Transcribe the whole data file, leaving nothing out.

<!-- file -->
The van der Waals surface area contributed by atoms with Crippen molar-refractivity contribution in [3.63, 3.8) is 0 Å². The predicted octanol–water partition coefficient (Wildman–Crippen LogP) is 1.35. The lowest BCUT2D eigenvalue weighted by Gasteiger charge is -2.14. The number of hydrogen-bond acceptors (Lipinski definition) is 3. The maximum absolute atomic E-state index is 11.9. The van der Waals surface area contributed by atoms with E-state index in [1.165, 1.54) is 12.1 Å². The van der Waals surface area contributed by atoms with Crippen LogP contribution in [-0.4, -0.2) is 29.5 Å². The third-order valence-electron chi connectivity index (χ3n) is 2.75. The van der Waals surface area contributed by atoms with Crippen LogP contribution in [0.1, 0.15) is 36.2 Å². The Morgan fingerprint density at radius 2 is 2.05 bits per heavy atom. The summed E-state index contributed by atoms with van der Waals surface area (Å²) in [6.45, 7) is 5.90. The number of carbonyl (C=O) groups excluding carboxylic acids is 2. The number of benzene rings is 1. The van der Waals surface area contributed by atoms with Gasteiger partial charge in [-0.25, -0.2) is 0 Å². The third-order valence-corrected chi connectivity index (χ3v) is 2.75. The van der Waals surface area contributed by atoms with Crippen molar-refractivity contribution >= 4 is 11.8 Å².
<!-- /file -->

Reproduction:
The van der Waals surface area contributed by atoms with Crippen molar-refractivity contribution in [3.63, 3.8) is 0 Å². The predicted octanol–water partition coefficient (Wildman–Crippen LogP) is 1.35. The lowest BCUT2D eigenvalue weighted by Gasteiger charge is -2.14. The number of hydrogen-bond acceptors (Lipinski definition) is 3. The maximum absolute atomic E-state index is 11.9. The van der Waals surface area contributed by atoms with E-state index in [1.165, 1.54) is 12.1 Å². The van der Waals surface area contributed by atoms with Crippen LogP contribution in [-0.4, -0.2) is 29.5 Å². The third-order valence-electron chi connectivity index (χ3n) is 2.75. The van der Waals surface area contributed by atoms with Crippen LogP contribution in [0.1, 0.15) is 36.2 Å². The Morgan fingerprint density at radius 2 is 2.05 bits per heavy atom. The summed E-state index contributed by atoms with van der Waals surface area (Å²) in [6.45, 7) is 5.90. The number of carbonyl (C=O) groups excluding carboxylic acids is 2. The number of benzene rings is 1. The van der Waals surface area contributed by atoms with Gasteiger partial charge in [-0.25, -0.2) is 0 Å². The third-order valence-corrected chi connectivity index (χ3v) is 2.75. The van der Waals surface area contributed by atoms with Crippen molar-refractivity contribution >= 4 is 11.8 Å².